Oireachtas Joint and Select Committees
Tuesday, 16 May 2017
Joint Oireachtas Committee on Education and Skills
Review of Skills and Apprenticeship Schemes: Discussion
I thank the witnesses for attending. We are starting later than we had anticipated. I am sorry about that but am looking forward to having a timely and efficient briefing from all the witnesses. I remind members and witnesses to turn off their mobile phones or switch them to flight mode because they interfere with the sound system and make it difficult for the parliamentary reporters to report on the meeting.
The purpose of today's meeting is to have an engagement with a number of stakeholders who have made submissions, for which I thank them, to assist the committee regarding our review of the skills and apprenticeship schemes. This will be an exciting event. We are conscious that the effective development of a skills system and apprenticeship model is hugely important in helping to prepare young people for employment. We have had a good deal of engagement with universities and other third level institutions and we believe more emphasis needs to be put on the development of skills and apprenticeships to suitably equip young people with the skills they need to go out into the world and seek suitable employment.
On behalf of the committee I welcome the following witnesses to today's meeting: Tim Fenn and Michael Vaughan of the Irish Hotels Federation; Des Murphy and Martin G. O'Brien of Education and Training Boards Ireland; Michael Hourihan of Cork Institute of Technology; Andrew Smith of the Building & Allied Trades Union; Tom Parlon, former esteemed Member of this House, and Dermot Carey, both of the Construction Industry Federation; as well as Paul O'Toole and Dr. Mary-Liz Trant of SOLAS.
I draw the attention of witnesses to the fact that by virtue of section 17(2)(l) of the Defamation Act 2009, witnesses are protected by absolute privilege in respect of their evidence to the committee. However, if they are directed by the Chair to cease giving evidence on a particular matter and they continue to so do, they are entitled thereafter only to a qualified privilege in respect of their evidence. They are directed that only evidence connected with the subject matter of these proceedings is to be given and they are asked to respect the parliamentary practice to the effect that, where possible, they should not criticise or make charges against any person, persons or entity by name or in such a way as to make him, her or it identifiable. I wish to advise the witnesses that their opening statements and submissions to the committee will be published on the committee's website this afternoon. Members are reminded of the long-standing parliamentary practice to the effect that they should not comment on, criticise or make charges against a person outside the House or an official either by name or in such a way as to make him or her identifiable.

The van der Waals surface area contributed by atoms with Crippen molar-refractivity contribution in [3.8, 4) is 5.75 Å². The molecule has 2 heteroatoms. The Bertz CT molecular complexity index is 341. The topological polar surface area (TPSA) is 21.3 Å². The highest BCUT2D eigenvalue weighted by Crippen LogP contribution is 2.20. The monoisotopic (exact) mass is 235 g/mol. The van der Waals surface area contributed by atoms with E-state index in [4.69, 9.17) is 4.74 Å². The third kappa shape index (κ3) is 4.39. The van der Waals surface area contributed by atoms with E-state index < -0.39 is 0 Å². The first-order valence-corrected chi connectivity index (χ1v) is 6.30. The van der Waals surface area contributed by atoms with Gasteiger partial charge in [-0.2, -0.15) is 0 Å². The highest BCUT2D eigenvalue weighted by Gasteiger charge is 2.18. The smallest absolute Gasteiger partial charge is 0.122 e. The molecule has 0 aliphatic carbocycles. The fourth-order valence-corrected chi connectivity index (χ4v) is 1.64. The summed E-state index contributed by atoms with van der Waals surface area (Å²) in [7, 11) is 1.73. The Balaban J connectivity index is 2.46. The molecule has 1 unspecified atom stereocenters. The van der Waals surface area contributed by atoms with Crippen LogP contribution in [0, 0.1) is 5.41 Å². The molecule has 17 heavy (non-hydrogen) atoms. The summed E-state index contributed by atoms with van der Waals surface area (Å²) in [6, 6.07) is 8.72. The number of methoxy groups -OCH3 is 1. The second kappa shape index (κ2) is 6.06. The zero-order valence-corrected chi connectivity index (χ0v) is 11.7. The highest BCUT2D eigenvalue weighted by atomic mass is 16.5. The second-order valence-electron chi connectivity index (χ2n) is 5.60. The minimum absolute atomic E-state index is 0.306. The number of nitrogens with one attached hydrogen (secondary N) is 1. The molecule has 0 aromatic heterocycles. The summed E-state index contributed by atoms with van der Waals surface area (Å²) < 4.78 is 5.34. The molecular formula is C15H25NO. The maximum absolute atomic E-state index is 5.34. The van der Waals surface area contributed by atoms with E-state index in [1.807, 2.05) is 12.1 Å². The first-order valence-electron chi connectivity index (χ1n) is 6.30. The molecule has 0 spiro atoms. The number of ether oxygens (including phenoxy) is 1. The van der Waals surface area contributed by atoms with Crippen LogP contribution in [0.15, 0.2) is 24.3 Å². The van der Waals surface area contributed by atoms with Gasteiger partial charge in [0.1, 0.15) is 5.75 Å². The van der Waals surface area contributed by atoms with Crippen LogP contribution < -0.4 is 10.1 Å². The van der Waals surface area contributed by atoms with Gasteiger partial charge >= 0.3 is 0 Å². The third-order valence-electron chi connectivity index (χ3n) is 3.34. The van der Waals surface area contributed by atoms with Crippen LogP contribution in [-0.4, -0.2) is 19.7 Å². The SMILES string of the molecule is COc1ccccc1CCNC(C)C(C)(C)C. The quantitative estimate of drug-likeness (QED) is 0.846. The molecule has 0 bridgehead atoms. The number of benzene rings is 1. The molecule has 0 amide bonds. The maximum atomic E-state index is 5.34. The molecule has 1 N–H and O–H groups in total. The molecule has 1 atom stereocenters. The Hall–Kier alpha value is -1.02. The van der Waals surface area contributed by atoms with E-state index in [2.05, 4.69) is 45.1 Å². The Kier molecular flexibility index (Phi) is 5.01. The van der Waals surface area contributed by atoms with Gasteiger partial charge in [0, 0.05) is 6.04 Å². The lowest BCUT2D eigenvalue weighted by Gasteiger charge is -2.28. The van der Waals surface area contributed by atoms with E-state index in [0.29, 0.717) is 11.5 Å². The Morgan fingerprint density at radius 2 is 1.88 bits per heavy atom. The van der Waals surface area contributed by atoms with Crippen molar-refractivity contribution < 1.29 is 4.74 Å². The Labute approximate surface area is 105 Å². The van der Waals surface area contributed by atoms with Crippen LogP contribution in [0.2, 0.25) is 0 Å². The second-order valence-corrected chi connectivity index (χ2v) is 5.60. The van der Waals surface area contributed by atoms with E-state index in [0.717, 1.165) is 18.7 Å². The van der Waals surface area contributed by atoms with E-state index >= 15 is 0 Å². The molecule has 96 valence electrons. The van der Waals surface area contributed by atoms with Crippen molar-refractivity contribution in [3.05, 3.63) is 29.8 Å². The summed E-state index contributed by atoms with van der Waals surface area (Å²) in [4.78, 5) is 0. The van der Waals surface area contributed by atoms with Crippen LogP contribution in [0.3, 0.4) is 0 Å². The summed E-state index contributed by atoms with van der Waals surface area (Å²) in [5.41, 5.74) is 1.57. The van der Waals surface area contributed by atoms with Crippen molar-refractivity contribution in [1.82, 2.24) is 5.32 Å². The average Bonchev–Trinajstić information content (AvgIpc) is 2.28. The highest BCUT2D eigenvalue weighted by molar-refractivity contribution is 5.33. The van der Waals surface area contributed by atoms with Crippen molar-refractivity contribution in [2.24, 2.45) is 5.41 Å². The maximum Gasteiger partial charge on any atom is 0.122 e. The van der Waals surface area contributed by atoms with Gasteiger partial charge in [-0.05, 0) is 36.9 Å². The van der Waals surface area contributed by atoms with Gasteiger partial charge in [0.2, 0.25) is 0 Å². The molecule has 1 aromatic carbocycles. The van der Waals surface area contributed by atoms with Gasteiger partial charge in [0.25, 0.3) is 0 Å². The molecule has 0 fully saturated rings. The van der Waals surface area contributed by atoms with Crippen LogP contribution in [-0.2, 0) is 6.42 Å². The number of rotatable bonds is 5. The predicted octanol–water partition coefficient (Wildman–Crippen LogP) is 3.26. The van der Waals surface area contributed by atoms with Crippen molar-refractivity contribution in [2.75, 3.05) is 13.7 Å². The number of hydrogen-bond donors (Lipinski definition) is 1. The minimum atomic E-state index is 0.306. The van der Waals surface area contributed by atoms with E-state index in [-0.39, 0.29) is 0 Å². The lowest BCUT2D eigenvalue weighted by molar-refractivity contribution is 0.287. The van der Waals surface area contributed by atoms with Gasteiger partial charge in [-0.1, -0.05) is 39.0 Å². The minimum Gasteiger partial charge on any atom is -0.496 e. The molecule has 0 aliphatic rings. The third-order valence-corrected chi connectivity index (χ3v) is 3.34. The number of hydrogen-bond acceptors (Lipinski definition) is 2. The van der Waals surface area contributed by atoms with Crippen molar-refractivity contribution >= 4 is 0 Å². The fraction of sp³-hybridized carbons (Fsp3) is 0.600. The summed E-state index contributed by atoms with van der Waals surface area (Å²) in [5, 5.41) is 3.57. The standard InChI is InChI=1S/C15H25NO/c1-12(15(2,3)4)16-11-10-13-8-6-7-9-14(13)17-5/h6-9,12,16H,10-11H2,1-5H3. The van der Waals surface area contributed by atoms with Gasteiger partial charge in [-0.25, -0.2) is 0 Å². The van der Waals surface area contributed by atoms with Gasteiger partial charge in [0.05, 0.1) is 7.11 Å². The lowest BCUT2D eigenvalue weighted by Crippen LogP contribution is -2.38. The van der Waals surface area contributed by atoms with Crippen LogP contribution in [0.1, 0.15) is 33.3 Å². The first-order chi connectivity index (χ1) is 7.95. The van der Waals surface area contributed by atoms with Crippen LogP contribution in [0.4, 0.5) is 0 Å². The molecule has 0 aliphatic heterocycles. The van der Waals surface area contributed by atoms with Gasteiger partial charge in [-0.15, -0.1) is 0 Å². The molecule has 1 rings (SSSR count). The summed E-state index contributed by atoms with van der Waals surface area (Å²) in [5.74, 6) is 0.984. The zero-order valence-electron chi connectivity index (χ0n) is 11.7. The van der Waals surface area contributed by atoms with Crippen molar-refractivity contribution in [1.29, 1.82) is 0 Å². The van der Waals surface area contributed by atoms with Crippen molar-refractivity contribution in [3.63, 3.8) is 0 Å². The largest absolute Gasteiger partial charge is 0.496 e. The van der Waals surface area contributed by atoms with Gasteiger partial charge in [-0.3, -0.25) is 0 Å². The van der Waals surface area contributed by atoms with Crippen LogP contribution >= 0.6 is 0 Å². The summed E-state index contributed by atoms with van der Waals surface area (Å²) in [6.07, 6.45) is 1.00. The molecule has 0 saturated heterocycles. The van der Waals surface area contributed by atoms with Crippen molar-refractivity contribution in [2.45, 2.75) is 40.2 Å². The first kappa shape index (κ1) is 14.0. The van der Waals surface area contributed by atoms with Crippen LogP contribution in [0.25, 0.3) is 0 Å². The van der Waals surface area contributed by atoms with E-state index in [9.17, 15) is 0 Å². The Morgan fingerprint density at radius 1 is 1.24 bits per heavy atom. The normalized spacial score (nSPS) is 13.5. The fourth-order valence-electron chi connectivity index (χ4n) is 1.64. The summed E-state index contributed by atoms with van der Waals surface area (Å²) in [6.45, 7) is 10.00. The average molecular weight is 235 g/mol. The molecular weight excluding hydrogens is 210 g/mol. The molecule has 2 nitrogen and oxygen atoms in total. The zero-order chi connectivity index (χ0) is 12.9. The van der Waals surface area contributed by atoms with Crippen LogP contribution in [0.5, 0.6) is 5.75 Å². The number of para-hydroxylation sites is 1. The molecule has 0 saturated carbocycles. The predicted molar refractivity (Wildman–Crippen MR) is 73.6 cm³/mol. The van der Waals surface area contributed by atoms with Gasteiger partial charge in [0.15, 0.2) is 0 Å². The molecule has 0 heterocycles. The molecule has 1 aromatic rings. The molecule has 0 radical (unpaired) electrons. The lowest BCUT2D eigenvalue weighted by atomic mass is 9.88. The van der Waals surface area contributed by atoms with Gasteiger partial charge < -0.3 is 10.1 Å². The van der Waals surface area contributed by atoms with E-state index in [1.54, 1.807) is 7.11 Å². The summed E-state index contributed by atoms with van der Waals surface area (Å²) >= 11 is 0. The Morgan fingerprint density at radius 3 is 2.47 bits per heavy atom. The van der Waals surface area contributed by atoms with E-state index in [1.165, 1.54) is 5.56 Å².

I call Mr. Fenn to make his opening statement. I advise everybody that while we asked for briefing documents and opening statements, we suggest to the witnesses that they curtail their opening remarks to five minutes. We will hear from representatives of the different groups following which members will have the opportunity to ask questions or seek clarification on matters.
Mr. Tim Fenn:
I thank the Chairman and members for inviting the Irish Hotels Federation, IHF, to address the Joint Committee on Education and Skills. We have submitted a detailed document and I will now endeavour to cover the main points in the next five minutes.
The IHF is the national representative organisation of the hotel and guest house sector in Ireland. As a key stakeholder in Irish tourism, we work with our industry partners to ensure the right conditions are in place for tourism to grow and prosper, thereby contributing to recovery and job creation in the economy.
Tourism is one of Ireland’s largest indigenous industries. In 2016, tourism generated total revenues of €8.25 billion for the economy and accounted for 4% of gross national product. It contributed an estimated €1.9 billion in taxes to the Exchequer. Having supported the creation of over 50,000 new jobs during the past five years, tourism now employs more than 220,000 people throughout the country, which is equivalent to 11% of total employment. The industry is creating approximately 10,000 additional new jobs each year. The IHF plays an active role in developing strategies for sustainable training to address this growing demand. We promote excellence in human resource management and development across the hotels sector and support innovation in attracting, motivating and developing employees at all levels. This includes working with State agencies and education providers at a national level to develop appropriate training and education models for the industry.